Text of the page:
Jamaica to miss UN maternal mortality target
IDB experts say MDGs out of reach for Caribbean countries
WASHINGTON, DC, USA — Neither Jamaica nor the rest of the countries in the Caribbean and Latin America will meet the Millennium Development Goals (MDGs) for maternal mortality.
Andrew Morrison, Chief of the Gender and Diversity Division, Social Sector Department of the Inter-American Development Bank (IDB), said it will take a miracle for these countries to meet the MDGs, which aim to reduce by three quarters, by 2015, the rate of women who die while giving birth.
The maternal mortality rate is calculated as the rate of maternal deaths for every 100,000 births.
According to UNICEF, 91 per cent of pregnant women in Jamaica receive quality antenatal care at least once during pregnancy, and about 97 per cent of births are delivered by skilled personnel. Yet, the country's maternal mortality rate as at 2009 was 95 deaths per 100,000 live births, a situation that has not changed significantly over the last two decades.
The country has made good progress in eight out of the 14 MDG targets for 2015, said a 2009 national report on Jamaica for the UN Economic and Social Council.
Jamaica has already achieved the targeted reduction in absolute poverty, malnutrition, hunger, and universal primary enrolment. The country is also on track for combating HIV/AIDS, halting and reversing the incidence of malaria and tuberculosis, access to reproductive health, and provision of safe drinking water and basic sanitation.
But lagging is gender equality and environmental sustainability, and the country is far behind in child and maternal mortality targets.
Speaking on the topic 'Gender and Development at the IDB', Morrison, who was addressing a group of Caribbean journalists at the IDB in Washington, DC, last Tuesday, said everywhere in the region, poor women are more likely to give birth.
Eighteen per cent of kids are born to adolescent moms, and teen childbearing is one of the most pressing issues in the region, with Haiti and Guyana having the lowest levels compared to everywhere else where the rates are high for the income levels.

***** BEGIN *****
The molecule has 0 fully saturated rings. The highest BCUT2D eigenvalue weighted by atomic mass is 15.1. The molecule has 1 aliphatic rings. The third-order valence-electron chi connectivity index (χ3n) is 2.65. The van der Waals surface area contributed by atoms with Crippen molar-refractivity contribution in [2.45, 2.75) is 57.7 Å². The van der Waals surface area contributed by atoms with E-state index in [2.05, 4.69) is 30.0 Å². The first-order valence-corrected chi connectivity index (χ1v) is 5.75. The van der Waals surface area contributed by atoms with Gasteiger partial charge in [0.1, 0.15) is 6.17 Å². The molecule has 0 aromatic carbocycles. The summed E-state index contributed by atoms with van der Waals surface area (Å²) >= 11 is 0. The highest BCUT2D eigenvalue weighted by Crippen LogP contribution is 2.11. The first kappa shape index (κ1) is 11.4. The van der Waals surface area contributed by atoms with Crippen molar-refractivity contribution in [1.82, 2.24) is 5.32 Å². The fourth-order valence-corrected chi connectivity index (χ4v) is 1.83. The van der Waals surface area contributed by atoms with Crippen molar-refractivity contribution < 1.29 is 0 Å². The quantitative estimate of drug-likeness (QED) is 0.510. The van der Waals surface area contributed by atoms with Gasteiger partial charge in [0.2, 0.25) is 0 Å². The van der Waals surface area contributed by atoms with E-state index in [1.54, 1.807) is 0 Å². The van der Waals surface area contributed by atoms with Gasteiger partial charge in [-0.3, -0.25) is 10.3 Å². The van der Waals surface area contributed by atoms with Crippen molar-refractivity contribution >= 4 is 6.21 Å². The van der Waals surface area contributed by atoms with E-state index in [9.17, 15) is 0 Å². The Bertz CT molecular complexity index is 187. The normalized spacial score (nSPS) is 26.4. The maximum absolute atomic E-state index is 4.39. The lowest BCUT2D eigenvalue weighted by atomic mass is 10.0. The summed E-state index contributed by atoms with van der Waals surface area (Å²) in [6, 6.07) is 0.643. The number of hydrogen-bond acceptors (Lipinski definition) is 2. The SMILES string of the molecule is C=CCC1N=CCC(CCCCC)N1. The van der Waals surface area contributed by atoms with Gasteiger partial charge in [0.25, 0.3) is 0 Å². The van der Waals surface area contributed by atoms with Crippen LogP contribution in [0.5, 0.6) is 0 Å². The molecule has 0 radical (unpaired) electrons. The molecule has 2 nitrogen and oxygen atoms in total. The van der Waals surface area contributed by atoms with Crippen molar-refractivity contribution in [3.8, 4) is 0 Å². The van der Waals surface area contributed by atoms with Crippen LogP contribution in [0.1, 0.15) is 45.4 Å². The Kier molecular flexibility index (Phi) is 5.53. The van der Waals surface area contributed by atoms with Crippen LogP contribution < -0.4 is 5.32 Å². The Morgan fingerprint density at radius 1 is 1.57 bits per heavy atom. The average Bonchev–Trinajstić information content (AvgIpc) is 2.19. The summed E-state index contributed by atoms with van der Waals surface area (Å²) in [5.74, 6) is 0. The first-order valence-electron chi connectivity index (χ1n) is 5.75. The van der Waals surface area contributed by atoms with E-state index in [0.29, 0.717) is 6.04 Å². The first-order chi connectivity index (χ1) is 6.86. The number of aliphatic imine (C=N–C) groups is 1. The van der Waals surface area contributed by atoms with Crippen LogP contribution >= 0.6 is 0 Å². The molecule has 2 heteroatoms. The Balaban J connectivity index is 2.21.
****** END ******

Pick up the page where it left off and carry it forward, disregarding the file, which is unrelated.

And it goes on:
"Teen motherhood/pregnancy is especially pronounced among the poor and disadvantaged," Morrison said.
And though there has been some progress in poverty and inequality in the region, the Latin American group is still the most unequal region in the world.
Regarding violence against women, Morrison said the IDB is devoting increasing resources to fight it.
The IDB is the largest multilateral lender in the Caribbean and Latin America and last year gave $10.8 billion in loans to the region.
For the IDB, Morrison said violence against women is an economic development issue with a productivity impact so it's an issue that should matter to finance ministers in the region.
Violence against women is endemic in the Caribbean and the rest of the world, a problem that he said required investment in women's empowerment and gender equality.
Gender equality, the IDB believes, will contribute to poverty reduction; contribute to per capita income growth; result in higher levels of human capital for future generations; and improve the effectiveness of public investments.
The journalists were attending a seven-day reporting tour on women's empowerment and combating domestic violence in Washington, DC, and Atlanta. The tour was organised by the US State Department's Foreign Press Centre for the journalists to learn US foreign policy on the issues of gender and domestic violence.